I notice that the tendency with nearly all of the specifications
produced in recent months is to class a new subtype under
Content-type:Application. Some of these involve data that are
text (usually standard, simple ASCII) and would be moderately (or
even highly) understandable to a human if the content were
presented to their screen.
If this is the case the types should have been registered under text. The
minimal MIME conformance guidelines make this quite clear, I believe.
I wonder whether such data would not be better classed under
It is a judgement call the registrar of the type has to make. However, I
don't know what subtypes you are referring to. Would you care to elaborate?
Not a big deal? Probably not.
Actually, it can be a very big deal. Most agents will offer to show an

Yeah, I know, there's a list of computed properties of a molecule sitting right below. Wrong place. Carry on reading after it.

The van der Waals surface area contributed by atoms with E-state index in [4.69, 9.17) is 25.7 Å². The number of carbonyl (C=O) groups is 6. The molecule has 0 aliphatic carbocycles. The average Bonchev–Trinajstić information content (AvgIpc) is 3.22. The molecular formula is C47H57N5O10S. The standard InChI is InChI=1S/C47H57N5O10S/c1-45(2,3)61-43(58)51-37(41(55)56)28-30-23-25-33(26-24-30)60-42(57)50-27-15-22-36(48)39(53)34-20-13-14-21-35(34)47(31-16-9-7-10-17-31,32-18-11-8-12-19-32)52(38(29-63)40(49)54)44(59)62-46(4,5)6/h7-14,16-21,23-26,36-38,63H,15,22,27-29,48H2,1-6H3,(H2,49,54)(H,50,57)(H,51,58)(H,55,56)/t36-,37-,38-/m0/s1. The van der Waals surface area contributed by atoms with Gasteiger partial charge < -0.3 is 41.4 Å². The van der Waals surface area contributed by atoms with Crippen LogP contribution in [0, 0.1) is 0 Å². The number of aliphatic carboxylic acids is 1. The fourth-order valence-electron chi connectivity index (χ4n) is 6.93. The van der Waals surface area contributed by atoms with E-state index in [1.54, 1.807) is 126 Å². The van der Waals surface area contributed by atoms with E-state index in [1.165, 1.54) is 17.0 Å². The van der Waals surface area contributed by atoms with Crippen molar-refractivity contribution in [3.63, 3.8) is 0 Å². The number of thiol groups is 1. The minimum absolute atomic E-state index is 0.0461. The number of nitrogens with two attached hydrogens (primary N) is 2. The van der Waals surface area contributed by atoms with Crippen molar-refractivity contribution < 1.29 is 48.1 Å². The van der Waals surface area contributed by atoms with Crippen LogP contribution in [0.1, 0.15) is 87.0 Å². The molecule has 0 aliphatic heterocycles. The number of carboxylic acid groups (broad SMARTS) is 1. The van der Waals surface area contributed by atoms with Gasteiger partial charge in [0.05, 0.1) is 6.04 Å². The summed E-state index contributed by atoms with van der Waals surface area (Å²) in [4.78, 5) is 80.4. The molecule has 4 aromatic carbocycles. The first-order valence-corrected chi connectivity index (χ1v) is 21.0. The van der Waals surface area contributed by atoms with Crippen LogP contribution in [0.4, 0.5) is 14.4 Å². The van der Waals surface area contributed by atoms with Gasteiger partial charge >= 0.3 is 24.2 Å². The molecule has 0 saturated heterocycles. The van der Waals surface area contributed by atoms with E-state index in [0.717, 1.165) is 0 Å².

unencoded application/whatever as text, but many won't allow it if an encoding
has been applied. (For one thing, the EOL sequence in this case is entirely
arbitrary.) A subtype of text doesn't have this limitation.
However under Content-type:Application typical mail readers will
take the most conservative stance, restricting all handling of the
data to processing it through a separate program; hence if they don't
know the sub-type, they won't process it. Under Content-type:text,
minimal handling, by displaying to the screen, would seem entirely
It is not only reasonable, it is required. See Appendix A.
Do folks care about this? Any suggestion for language to give guidance
to Mime body-part spec writers?
The necessary language is already in place. You can lead a horse to water